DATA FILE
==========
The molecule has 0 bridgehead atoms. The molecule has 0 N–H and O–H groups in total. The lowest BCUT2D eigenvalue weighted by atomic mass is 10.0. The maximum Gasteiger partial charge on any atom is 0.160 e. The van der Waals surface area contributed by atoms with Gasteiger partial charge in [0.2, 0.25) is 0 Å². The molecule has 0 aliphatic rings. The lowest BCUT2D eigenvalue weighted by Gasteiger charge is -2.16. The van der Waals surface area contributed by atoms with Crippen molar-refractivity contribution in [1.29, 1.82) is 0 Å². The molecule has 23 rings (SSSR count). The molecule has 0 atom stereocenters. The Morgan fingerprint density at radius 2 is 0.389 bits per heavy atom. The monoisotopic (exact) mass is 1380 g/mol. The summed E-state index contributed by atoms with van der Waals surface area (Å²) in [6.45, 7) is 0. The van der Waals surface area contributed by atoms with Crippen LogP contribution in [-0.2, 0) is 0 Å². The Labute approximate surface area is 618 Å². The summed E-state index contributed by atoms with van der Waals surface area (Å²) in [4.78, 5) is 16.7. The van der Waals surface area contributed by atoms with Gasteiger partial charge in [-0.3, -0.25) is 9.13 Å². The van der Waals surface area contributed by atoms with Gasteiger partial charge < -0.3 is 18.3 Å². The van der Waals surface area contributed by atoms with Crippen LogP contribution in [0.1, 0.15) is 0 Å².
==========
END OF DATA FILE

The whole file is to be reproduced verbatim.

The molecule has 0 bridgehead atoms. The molecule has 0 N–H and O–H groups in total. The lowest BCUT2D eigenvalue weighted by atomic mass is 10.0. The maximum Gasteiger partial charge on any atom is 0.160 e. The van der Waals surface area contributed by atoms with Gasteiger partial charge in [0.2, 0.25) is 0 Å². The molecule has 0 aliphatic rings. The lowest BCUT2D eigenvalue weighted by Gasteiger charge is -2.16. The van der Waals surface area contributed by atoms with Crippen molar-refractivity contribution in [1.29, 1.82) is 0 Å². The molecule has 23 rings (SSSR count). The molecule has 0 atom stereocenters. The Morgan fingerprint density at radius 2 is 0.389 bits per heavy atom. The monoisotopic (exact) mass is 1380 g/mol. The summed E-state index contributed by atoms with van der Waals surface area (Å²) in [6.45, 7) is 0. The van der Waals surface area contributed by atoms with Crippen LogP contribution in [-0.2, 0) is 0 Å². The Labute approximate surface area is 618 Å². The summed E-state index contributed by atoms with van der Waals surface area (Å²) in [4.78, 5) is 16.7. The van der Waals surface area contributed by atoms with Gasteiger partial charge in [-0.3, -0.25) is 9.13 Å². The van der Waals surface area contributed by atoms with Gasteiger partial charge < -0.3 is 18.3 Å². The van der Waals surface area contributed by atoms with Crippen LogP contribution in [0.1, 0.15) is 0 Å².